The other day on the Canal Path in Pittsford I came across for the first time beneath the trestle of a slightly rusting railroad bridge two names etched on a rock wall and a metal plaque with the same two names.
Coincidentally, a man was telling passerbys the story. Two teenagers, presumably boyfriend and girlfriend. Her foot had caught in the railroad track. Her flailing; he tugging at her leg with all his might. Failing. Himself waiting too long to jump into the canal to be saved. The thud of impact.
I looked up the facts. twenty years ago today on June 21st, 1997, “Two Brighton teenagers, a boy and a girl, were killed along a railroad track in Pittsford Saturday afternoon. Jason Pollack, 16, and Melissa Klotz, 14, were the victims.”
Of late I have tried my hand at poetry and imagined there must be one in this tragedy. But what could it be?
On their dying words spoken to each other? Can two doomed adolescents say something that profound in their final speeches? Or from the perspective of the train conductor destined for a lifetime of “if only” nightmares? Of a witness looking up at that moment to see and hear metal against human bodies. The families getting the inconceivable and inconsolable news.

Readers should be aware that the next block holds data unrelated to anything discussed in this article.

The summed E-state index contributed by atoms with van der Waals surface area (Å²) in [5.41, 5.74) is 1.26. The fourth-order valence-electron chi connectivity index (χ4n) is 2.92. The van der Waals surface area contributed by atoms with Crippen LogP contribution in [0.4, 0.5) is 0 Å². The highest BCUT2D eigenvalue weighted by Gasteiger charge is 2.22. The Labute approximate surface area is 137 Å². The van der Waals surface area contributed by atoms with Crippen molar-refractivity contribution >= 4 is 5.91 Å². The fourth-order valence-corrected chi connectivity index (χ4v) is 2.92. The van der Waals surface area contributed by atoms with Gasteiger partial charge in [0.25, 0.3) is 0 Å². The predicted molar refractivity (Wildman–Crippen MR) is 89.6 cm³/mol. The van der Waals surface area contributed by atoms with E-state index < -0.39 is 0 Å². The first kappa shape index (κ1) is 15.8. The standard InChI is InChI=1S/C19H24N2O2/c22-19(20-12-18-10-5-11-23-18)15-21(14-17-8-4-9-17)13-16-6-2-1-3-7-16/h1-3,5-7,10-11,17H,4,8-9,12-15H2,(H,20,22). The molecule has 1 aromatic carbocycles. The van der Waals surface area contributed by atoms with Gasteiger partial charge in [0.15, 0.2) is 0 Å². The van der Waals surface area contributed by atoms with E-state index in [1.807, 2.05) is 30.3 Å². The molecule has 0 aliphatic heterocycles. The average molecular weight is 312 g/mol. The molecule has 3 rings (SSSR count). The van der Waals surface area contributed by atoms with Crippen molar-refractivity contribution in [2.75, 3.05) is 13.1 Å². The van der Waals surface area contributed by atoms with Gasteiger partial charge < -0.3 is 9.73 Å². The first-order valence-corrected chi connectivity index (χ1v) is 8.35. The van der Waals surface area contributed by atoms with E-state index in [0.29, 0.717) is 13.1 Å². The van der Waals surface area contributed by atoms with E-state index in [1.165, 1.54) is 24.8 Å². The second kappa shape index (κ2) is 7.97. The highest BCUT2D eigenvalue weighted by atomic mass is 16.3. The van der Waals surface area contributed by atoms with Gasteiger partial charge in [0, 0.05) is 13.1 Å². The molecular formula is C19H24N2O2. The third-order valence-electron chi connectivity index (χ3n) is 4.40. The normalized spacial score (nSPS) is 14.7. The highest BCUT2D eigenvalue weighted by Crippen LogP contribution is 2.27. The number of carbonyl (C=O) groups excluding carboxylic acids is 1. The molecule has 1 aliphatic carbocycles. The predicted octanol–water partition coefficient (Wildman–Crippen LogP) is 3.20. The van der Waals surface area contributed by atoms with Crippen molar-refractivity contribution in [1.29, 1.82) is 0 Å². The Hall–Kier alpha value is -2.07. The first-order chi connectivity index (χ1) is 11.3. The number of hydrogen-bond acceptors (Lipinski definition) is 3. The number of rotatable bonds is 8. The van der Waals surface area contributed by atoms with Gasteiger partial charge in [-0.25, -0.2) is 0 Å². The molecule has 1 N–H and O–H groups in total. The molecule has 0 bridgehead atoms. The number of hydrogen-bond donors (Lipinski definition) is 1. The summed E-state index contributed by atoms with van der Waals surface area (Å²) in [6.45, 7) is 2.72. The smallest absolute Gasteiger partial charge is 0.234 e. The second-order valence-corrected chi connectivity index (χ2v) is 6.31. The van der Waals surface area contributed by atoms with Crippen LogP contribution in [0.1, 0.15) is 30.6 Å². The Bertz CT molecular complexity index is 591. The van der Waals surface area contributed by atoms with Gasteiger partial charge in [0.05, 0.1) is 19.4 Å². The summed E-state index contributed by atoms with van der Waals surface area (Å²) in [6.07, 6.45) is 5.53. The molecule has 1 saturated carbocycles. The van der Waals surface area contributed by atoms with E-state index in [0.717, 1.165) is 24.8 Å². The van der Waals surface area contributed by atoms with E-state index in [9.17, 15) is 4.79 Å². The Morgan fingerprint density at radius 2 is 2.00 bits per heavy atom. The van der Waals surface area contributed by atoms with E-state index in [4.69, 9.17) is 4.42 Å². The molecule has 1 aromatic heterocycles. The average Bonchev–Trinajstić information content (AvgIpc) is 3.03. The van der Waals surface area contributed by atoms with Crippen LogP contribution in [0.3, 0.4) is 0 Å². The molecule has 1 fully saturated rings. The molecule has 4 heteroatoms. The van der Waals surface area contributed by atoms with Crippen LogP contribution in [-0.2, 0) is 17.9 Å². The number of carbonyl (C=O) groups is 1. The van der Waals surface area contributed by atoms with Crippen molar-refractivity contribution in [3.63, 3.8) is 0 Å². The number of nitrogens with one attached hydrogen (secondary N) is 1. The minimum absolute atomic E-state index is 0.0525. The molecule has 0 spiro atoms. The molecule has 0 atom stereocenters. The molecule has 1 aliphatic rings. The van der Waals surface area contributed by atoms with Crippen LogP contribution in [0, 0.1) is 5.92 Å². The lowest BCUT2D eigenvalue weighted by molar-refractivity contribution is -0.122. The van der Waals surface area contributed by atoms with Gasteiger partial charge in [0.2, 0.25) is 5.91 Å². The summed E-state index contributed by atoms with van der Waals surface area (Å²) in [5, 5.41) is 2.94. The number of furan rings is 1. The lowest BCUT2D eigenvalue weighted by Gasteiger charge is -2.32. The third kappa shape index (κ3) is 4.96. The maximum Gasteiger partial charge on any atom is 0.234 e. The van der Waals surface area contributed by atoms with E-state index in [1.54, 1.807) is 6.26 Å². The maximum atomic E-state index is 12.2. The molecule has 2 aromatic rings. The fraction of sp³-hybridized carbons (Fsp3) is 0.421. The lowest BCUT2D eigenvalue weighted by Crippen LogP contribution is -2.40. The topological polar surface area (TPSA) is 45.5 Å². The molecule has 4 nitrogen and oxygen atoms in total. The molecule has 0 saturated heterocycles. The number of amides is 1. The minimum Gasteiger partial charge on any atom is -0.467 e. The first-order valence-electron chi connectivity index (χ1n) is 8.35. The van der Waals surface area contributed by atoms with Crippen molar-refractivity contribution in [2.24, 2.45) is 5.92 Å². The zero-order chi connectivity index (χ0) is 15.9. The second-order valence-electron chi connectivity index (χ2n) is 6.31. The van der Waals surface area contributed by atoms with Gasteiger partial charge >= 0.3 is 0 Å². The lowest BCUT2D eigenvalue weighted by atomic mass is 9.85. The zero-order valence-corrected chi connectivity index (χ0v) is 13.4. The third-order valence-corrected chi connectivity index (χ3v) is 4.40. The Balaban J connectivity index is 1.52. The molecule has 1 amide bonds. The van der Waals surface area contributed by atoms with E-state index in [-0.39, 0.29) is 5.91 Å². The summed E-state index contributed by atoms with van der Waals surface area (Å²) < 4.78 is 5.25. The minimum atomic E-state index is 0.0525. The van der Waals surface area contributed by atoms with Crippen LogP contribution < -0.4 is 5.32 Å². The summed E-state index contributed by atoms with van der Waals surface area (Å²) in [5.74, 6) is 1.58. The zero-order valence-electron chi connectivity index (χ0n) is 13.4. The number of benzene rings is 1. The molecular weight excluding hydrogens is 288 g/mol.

Something more implausible like her trying to harden his heart by telling him she cheated on him with his best friend to get him to abandon her to save his own life; he not believing a word. Something theological like them hearing the voice of God welcoming them to Heaven.
Something prosaic. He pulls her free. They survive their near death experience. Marry, grow apart, divorce, remarry, forget each other. Or just some attempt to make words out of sheer wordless panic and terror?
Or a poem from my own vantage point. Imagining the heartbreak of those parents losing their children’s future on that bridge 20 years ago, I look at myself, now middle aged and childless. Wondering in the poem in my mind, is it yet too late for me to experience that joy that in a single moment can become that sorrow beyond words?
Perhaps in the end no poem is fitting. Maybe the inscribed rock wall and plaque are enough.